John Hillerman, Who Played Higgins on ‘Magnum, P.I.,’ Dies at 84

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John Hillerman, right, and Tom Selleck are seen in the opening credits of "Magnum, P.I."
John Hillerman, right, and Tom Selleck are seen in the opening credits of “Magnum, P.I.”

John Hillerman, the actor who played the comically uptight character Higgins on the 1980s Hawaii-based crime show “Magnum P.I.,” has died, according to media reports.

Hillerman died Thursday at his home in Houston at the age of 84, his publicist, Lori De Waal, said.

His nephew told the Associated Press the cause of his death was not immediately known.

Sporting an unusual, snooty British accent, Hillerman appeared as a foil to Tom Selleck on “Magnum P.I.,” which aired from 1980 to 1988.

Born in Texas, Hillerman began his on-screen acting career in 1970, according to the Internet Movie Database.

He had majored in journalism at the University of Texas and did a stint in the Air Force — where he achieved the rank of sergeant — before moving New York City to pursue a theater acting career.

The stage-trained actor first made an impression as arrogant radio show detective Simon Brimmer on the NBC revival of “Ellery Queen” in 1975. Hillerman then took on notable roles as the boss of Bonnie Franklin on the long-running CBS sitcom “One Day at a Time,” and trading sarcastic quips with Betty White in the short-lived sitcom “The Betty White Show” in 1977.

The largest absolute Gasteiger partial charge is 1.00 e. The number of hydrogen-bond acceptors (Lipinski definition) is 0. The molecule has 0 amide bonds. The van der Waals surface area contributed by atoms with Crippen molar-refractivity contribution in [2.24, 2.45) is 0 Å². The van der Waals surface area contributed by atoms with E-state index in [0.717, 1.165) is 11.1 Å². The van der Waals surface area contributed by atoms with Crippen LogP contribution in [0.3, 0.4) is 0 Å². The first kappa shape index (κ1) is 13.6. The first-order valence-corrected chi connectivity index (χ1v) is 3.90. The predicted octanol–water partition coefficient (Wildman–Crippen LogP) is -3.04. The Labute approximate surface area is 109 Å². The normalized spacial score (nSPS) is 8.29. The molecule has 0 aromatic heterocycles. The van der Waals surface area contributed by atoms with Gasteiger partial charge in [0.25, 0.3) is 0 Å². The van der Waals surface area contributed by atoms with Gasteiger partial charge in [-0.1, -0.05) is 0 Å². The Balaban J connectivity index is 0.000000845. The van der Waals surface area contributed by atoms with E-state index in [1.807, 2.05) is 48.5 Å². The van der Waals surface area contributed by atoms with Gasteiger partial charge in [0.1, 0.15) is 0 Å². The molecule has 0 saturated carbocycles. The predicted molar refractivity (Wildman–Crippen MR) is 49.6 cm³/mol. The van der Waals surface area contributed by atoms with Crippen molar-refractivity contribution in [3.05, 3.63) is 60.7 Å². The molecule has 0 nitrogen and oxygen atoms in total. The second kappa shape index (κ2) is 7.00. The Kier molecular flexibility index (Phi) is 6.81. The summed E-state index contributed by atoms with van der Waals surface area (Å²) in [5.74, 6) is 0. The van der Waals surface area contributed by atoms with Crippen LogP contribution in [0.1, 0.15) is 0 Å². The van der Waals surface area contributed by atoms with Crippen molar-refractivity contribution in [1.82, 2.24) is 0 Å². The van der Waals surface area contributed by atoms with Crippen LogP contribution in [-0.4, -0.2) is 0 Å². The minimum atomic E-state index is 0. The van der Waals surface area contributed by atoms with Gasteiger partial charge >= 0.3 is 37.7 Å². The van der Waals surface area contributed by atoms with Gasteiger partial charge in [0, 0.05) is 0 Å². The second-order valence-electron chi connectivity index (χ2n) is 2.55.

Hillerman made his film debut in Peter Bogdanovich’s “The Last Picture Show” in 1971, before scoring roles in movies such as Bogdanovich’s “Paper Moon,” Clint Eastwood’s “High Plains Drifter,” Mel Brooks’ “Blazing Saddles,” and Roman Polanski’s “Chinatown.”

The role of Jonathan Quayle Higgins III was his favorite, Hillerman’s nephew told the AP.

Playing the repressed and paternalistic foil to Selleck’s titular character in “Magnum P.I.” earned Hillerman an Emmy Award for Outstanding Supporting Actor in a Drama Series in 1987 and a Golden Globe Award that same year.

Hillerman went on to make one hundred appearances on the small screen, De Waal said. The actor’s final appearance was in the 1996 film “A Very Brady Sequel.”

CNN contributed to this report.

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